Whenever someone says that they believe in Jesus, I always wonder to myself, Which Jesus?
What I call “Easy Jesus” is a common alternative to the real Jesus in my culture and context. Easy Jesus is, of course, easy to believe in because he only teaches what I already believe to be true. There are multiple versions of Easy Jesus. There is both a progressive Easy Jesus and a conservative Easy Jesus.
Here are four signs that you might believe in Easy Jesus:
1. Can’t admit that I could be wrong.
Easy Jesus tells me that I am right about everything because he believes and teaches everything that I already believe. This makes Jesus easy because he can never correct the areas in my life where I am not conformed to the real Jesus.
I grew up in a theologically conservative setting, where racism and discrimination against the poor were common. However, if you called out the racist or discriminating behavior, those responsible for the infractions would disagree—because they knew what the Bible says. They simply could not entertain the idea that they were wrong about something, even though their actions proved otherwise.
Therefore, if you cannot conceive that you could be wrong in how you are living out the words, teachings, commands, and example of Jesus in everyday life, then you really need to consider the possibility that you believe in Easy Jesus.
2. Holding an oversimplified understanding of evil.
Because Easy Jesus believers never challenge where others in the know might be wrong, the problem is always perceived to be with other people. The problem with the world is “the evil people, on the other side.”
But Paul wrote: “There is no one righteous, not even one . . . for all have sinned and fall short of the glory of God” (Rom. 3:11, 23).
We only begin to escape being evil by submitting to Jesus, by imitating and obeying him as his disciple. But even then we realize that we are still at war with the residual evil of our fallen selves which has yet to completely die.
If I believe that the primary problem of evil in the world is “the evil people out there, doing evil things” and not the evil that still exists within me, then I really need to consider the possibility that I believe in Easy Jesus.
3. Playing the victim.
Because Easy Jesus always agrees with me and tells me that the problem in the world is “the evil people out there” instead of the “evil person inside,” Easy Jesus tells me that I am the victim.
Yet the real Jesus stated:
“Blessed are those who are persecuted because of righteousness. . . Blessed are you when people insult you, persecute you and falsely say all kinds of evil against you because of me. Rejoice and be glad, because great is your reward in heaven. . .” (Matt. 5:10-12).
“If the world hates you, keep in mind that it hated me first. . . Remember what I told you: ‘A servant is not greater than his master.’ If they persecuted me, they will persecute you also. . . They will treat you this way because of my name. . . ” (John 15:18-21).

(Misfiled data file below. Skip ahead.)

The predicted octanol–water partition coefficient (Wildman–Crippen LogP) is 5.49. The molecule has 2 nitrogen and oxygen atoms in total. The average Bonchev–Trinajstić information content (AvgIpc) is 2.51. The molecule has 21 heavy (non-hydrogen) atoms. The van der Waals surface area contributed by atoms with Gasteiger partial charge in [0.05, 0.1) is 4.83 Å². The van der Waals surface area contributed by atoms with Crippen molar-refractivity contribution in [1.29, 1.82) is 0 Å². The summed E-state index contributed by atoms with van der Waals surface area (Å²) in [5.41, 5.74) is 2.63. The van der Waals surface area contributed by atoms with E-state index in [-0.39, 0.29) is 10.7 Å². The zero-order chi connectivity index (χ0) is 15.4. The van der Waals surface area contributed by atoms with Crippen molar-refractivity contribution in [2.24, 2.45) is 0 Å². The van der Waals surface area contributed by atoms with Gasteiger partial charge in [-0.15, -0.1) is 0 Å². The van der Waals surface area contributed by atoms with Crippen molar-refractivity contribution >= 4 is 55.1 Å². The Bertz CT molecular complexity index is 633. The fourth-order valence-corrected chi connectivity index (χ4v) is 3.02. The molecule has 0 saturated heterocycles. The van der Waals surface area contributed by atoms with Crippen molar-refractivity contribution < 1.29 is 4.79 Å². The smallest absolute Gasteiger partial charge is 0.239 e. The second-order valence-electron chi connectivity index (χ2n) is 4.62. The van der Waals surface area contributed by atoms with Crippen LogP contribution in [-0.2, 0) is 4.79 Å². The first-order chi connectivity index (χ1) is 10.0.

Paul also wrote:
“And we know that in all things God works for the good of those who love him, who have been called according to his purpose. For those God foreknew he also predestined to be conformed to the image of his Son, that he might be the firstborn among many brothers and sisters. And those he predestined, he also called; those he called, he also justified; those he justified, he also glorified” (Rom. 8:28-30).
Disciples of Jesus never play the victim. We only experience the sufferings of Jesus as God works in all circumstance and relationships in order to conform us into his image.
When I read Scripture, it seems to clearly state that all believers, in all places, at all times, will suffer for the sake of Jesus in order to be conformed into his image by being conformed to his suffering.
4. Looking for easy discipleship.
I have seen quite a few pastors, church leaders, and other believers in my culture and context accept the Scriptural arguments for being and making disciples of Jesus; only to then fail to implement true disciple making, because they try to make it easy.
“Come to me, all you who are weary and burdened, and I will give you rest. Take my yoke upon you and learn from me, for I am gentle and humble in heart, and you will find rest for your souls. For my yoke is easy and my burden is light” (Matt. 11:28-30).
What Easy Jesus offers is no yoke or burden at all. Yes, Jesus’ yoke and burden are easy and light in comparison to the burden and the yoke of the Jewish Law that his first century audience was under; but coming to him and learning from him is still a yoke and a burden that must be borne.
Easy Jesus teaches that we need not carry any burden, that following Jesus should cost us nothing, and that we need not suffer persecution for his sake. Easy Jesus deceives us by promising to allow us to follow Jesus without ever having to be corrected by Jesus, without ever having to deal with our own fallenness, without ever having to suffer for his sake, and by making discipleship easy and effortless.
The real Jesus promised:
“Whoever wants to be my disciple must deny themselves and take up their cross daily and follow me. For whoever wants to save their life will lose it, but whoever loses their life for me will save it.” (Luke 9:23-24).
Will you follow the real Jesus by imitating and obeying him as his disciple?